I live in Vancouver, British Columbia, in a downtown condo close enough to the water that I wake to the sound of seagulls. I don’t spend much time there though, at least not since I graduated as a mining geologist eight years ago and joined my dad’s consulting company.
Gold, silver, precious metals – our clients hire the Graham and Company geologists to seek out new mineral deposits or start-up mines all over the world. It means, that more often than not, I’m living out of a tent, although sometimes I have the luxury of a hotel or even a house if I’m working in one location long enough.
Let me give you a taste of what life in the field is like. Not too long ago, I was working just outside of Dawson City, “north of sixty” as we like to say when we’re working in Canada north of the sixtieth parallel. Even in summer, it can be cold and June especially can be a little early to be in a tent, but that’s what I was doing with Warren, another of the geologists from our company.
We had several locations to scout out, so we had a helicopter on hand to ferry us into the remote mountain sites with our fully-loaded backpacks. Fortunately, the storm from the previous night had passed and the morning sky was clear, but still I carried rain gear, extra socks and emergency supplies in case we were stranded in the mountains overnight. Added to the usual things I carry, things like a handheld GPS, rock hammer, first aid kit, water purifier and food, these extras made for a heavy pack, one that would only get heavier as I piled in rock samples throughout the day. As always though, I squeezed in a handful of cookies and a few chocolate bars – my weakness!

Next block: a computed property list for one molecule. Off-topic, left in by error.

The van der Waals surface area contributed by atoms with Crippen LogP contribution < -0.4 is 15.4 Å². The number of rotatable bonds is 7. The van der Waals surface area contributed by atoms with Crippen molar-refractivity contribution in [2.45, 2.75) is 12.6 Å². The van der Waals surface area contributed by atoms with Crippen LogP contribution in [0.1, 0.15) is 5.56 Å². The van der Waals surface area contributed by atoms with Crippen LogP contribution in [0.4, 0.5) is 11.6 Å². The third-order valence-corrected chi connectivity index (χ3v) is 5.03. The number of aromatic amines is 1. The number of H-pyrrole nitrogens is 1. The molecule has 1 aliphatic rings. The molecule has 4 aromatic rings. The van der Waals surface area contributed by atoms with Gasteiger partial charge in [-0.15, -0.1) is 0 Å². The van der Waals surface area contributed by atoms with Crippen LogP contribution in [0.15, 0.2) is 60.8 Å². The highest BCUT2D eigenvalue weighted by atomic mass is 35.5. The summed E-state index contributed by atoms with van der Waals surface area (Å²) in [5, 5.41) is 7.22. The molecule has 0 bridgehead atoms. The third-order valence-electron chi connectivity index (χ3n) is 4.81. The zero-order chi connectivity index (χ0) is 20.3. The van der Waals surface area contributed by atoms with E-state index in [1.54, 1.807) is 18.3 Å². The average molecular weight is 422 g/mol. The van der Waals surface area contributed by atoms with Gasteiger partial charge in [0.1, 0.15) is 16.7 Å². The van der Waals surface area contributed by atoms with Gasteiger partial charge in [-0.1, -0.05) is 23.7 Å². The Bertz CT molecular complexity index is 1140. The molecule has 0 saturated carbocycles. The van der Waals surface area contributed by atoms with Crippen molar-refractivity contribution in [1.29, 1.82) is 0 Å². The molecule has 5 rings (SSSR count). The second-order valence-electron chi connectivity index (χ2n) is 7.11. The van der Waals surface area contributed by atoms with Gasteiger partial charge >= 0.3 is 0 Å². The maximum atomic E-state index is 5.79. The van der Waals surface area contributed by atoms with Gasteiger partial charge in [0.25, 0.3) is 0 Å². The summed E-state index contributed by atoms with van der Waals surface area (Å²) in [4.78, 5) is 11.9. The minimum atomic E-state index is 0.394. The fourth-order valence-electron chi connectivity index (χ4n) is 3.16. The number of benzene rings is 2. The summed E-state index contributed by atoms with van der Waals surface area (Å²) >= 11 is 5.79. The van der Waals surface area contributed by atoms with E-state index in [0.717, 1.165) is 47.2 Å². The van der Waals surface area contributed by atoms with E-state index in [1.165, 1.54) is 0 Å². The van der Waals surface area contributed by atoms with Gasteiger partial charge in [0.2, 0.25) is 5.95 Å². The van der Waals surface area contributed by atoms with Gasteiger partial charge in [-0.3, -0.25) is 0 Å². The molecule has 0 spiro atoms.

This day in particular, we were dropped off in a quiet mountain valley early in the morning with eight or nine hours of hiking planned before the helicopter would return. We weren’t two hours into our day when my hammer cracked a rock to reveal gold, and lots of it! Our plan for the day took an abrupt turn, and we spent the next few hours tracking the deposit, more excited by the minute when maps showed that no one had yet claimed the rights to mine this particular area.
The sun never really sets in the summer when you’re this far north, so we worked long into the evening to set out wooden posts and claim tags that declared our mining rights to a small patch of land. At least here in Canada, we knew what was needed to stake our claim. In many of the other countries we work in half our time is spent finding the right government official to talk us through the process.
When we finally did make the return flight to our campsite, we dropped into canvas chairs in front of a hastily-made fire, too exhausted to move. Normally, we’d cook up a good dinner for ourselves and discuss plans for the next day before heading to our separate tents, where I usually catch-up on emails (thanks to satellite communication) and read a good book. But this day, we simply sat in front of the fire with drinks in hand, celebrating our success. The day hadn’t gone as planned – most of them don’t – but that’s when things get interesting!
Published: Dru’s Book Musings, October 29, 2016